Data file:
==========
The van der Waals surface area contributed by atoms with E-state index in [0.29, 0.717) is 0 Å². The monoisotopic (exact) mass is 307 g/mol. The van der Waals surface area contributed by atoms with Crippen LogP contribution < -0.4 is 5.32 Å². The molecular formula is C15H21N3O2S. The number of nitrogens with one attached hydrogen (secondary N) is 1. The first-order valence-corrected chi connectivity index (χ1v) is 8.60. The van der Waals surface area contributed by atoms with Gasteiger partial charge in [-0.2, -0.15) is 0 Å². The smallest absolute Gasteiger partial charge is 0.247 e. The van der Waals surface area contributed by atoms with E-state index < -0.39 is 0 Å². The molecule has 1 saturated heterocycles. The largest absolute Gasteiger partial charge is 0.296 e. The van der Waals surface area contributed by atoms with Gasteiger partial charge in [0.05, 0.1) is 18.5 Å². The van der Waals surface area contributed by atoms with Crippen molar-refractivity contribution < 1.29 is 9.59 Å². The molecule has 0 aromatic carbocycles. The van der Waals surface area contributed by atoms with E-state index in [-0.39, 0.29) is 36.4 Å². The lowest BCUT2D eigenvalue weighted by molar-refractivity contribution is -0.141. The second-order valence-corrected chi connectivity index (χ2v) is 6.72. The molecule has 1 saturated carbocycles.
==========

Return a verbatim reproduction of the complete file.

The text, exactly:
The van der Waals surface area contributed by atoms with E-state index in [0.29, 0.717) is 0 Å². The monoisotopic (exact) mass is 307 g/mol. The van der Waals surface area contributed by atoms with Crippen LogP contribution < -0.4 is 5.32 Å². The molecular formula is C15H21N3O2S. The number of nitrogens with one attached hydrogen (secondary N) is 1. The first-order valence-corrected chi connectivity index (χ1v) is 8.60. The van der Waals surface area contributed by atoms with Gasteiger partial charge in [-0.2, -0.15) is 0 Å². The smallest absolute Gasteiger partial charge is 0.247 e. The van der Waals surface area contributed by atoms with E-state index < -0.39 is 0 Å². The molecule has 1 saturated heterocycles. The largest absolute Gasteiger partial charge is 0.296 e. The van der Waals surface area contributed by atoms with Gasteiger partial charge in [0.05, 0.1) is 18.5 Å². The van der Waals surface area contributed by atoms with Crippen molar-refractivity contribution < 1.29 is 9.59 Å². The molecule has 0 aromatic carbocycles. The van der Waals surface area contributed by atoms with E-state index in [-0.39, 0.29) is 36.4 Å². The lowest BCUT2D eigenvalue weighted by molar-refractivity contribution is -0.141. The second-order valence-corrected chi connectivity index (χ2v) is 6.72. The molecule has 1 saturated carbocycles.